5 Notes on a Wrinkle In Time


I finally saw A Wrinkle in Time at an all-ages screening at Alamo Drafthouse. (I love that I can take my baby to these shows!) There’s been so much conversation about this movie that I don’t feel like I have much to add, but here are some personal takeaways. . .

  1. A Wrinkle in Time is probably an impossible book to adapt to screen—first because it’s so beloved, and second because the action is so abstract. How do you depict tessering? Or fighting evil with your mind? (Like Rey in Star Wars, Meg has to do a lot of intense concentrating.) I think a lot of the negative audience reaction is slightly unfair because it has mostly to do with the ways the movie does not live up to the book.
  2. That said…the pacing of this movie is a little slow, or just off in some way, and I think that has to do with the odd pacing of the novel (most literary novels have a weird pace.) Personally, I didn’t mind the slowness, because it made it easier for my five-year-old son to follow along. I also liked how the movie let you luxuriate in some of the special effects.
  3. I loved that the special effects were used to make beautiful images, like a field of chattering flowers, the floating rock formations of a strange planet, and an amazing sequence when Reese Witherspoon transforms into a flying leaf lady. Usually, special effects are used to depict something being blown up or destroyed, so it was a refreshing to see such fanciful, and even silly effects.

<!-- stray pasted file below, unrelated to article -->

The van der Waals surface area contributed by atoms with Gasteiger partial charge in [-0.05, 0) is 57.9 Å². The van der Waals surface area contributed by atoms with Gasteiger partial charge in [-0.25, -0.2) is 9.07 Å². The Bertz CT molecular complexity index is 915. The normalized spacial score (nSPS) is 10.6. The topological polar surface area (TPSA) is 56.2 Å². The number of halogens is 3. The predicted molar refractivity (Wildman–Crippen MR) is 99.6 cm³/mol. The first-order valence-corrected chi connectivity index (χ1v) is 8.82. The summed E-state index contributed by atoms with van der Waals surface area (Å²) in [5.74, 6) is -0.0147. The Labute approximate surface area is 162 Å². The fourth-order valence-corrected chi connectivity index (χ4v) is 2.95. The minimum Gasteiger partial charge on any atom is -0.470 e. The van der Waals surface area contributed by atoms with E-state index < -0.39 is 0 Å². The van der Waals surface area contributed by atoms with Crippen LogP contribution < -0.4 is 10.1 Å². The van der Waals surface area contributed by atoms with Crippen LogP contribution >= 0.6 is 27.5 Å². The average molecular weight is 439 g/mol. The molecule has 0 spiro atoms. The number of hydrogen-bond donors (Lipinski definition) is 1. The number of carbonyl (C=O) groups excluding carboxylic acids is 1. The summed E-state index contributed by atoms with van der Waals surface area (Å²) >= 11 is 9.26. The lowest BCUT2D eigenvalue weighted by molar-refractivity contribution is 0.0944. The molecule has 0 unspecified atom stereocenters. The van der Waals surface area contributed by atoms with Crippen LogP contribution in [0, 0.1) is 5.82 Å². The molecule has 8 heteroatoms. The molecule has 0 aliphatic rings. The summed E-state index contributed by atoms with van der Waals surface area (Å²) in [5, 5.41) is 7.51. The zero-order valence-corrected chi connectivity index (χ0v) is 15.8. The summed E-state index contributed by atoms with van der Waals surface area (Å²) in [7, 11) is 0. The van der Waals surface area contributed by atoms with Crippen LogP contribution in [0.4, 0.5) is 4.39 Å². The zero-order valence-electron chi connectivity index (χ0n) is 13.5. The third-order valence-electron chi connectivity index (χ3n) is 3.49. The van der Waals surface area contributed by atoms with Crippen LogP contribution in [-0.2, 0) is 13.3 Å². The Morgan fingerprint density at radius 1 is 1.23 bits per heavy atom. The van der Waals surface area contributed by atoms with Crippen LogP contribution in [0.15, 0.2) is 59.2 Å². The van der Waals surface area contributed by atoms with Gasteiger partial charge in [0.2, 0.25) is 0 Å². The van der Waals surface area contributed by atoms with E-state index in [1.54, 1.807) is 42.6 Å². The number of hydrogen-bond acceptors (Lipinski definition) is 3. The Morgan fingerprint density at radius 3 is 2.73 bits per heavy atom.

4. The costumes, hair, make-up, and nails were wonderfully detailed, witty, and just a total pleasure to gaze upon.
  5. Was Chris Pine always such a good actor? He plays Meg’s dad and is only in the movie for about ten minutes, but all his scenes brought tears to my eyes. He has this way of making even the most serviceable dialogue seem really important. I first noticed this in Wonder Woman where he had to deliver some truly ridiculous lines but somehow said them with total sincerity. In A Wrinkle in Time, he is given just one line of dialogue to explain why he left his family behind for four years –“I wanted to shake hands with the universe”—and he makes that seem like a full and complete answer.



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